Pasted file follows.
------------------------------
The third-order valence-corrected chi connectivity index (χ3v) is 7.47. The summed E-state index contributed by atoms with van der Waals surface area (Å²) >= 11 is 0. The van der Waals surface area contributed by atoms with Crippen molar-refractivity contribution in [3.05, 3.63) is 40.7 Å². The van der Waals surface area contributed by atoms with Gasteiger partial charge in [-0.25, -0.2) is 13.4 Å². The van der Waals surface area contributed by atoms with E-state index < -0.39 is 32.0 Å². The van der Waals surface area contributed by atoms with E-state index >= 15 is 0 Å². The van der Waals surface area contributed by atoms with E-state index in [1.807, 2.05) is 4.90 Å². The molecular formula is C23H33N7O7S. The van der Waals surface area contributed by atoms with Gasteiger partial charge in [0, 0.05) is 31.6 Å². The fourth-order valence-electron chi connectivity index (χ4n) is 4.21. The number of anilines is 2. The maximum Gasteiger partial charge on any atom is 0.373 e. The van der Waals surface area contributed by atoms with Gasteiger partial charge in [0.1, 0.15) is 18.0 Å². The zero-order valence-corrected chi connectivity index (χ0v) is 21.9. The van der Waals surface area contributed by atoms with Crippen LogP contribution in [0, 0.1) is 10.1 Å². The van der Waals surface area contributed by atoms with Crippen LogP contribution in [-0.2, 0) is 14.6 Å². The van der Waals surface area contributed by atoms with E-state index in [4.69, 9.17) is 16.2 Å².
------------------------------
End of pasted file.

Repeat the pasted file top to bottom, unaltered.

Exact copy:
The third-order valence-corrected chi connectivity index (χ3v) is 7.47. The summed E-state index contributed by atoms with van der Waals surface area (Å²) >= 11 is 0. The van der Waals surface area contributed by atoms with Crippen molar-refractivity contribution in [3.05, 3.63) is 40.7 Å². The van der Waals surface area contributed by atoms with Gasteiger partial charge in [-0.25, -0.2) is 13.4 Å². The van der Waals surface area contributed by atoms with E-state index < -0.39 is 32.0 Å². The van der Waals surface area contributed by atoms with E-state index >= 15 is 0 Å². The van der Waals surface area contributed by atoms with E-state index in [1.807, 2.05) is 4.90 Å². The molecular formula is C23H33N7O7S. The van der Waals surface area contributed by atoms with Gasteiger partial charge in [0, 0.05) is 31.6 Å². The fourth-order valence-electron chi connectivity index (χ4n) is 4.21. The number of anilines is 2. The maximum Gasteiger partial charge on any atom is 0.373 e. The van der Waals surface area contributed by atoms with Gasteiger partial charge in [0.1, 0.15) is 18.0 Å². The zero-order valence-corrected chi connectivity index (χ0v) is 21.9. The van der Waals surface area contributed by atoms with Crippen LogP contribution in [0, 0.1) is 10.1 Å². The van der Waals surface area contributed by atoms with Crippen LogP contribution in [-0.2, 0) is 14.6 Å². The van der Waals surface area contributed by atoms with E-state index in [4.69, 9.17) is 16.2 Å².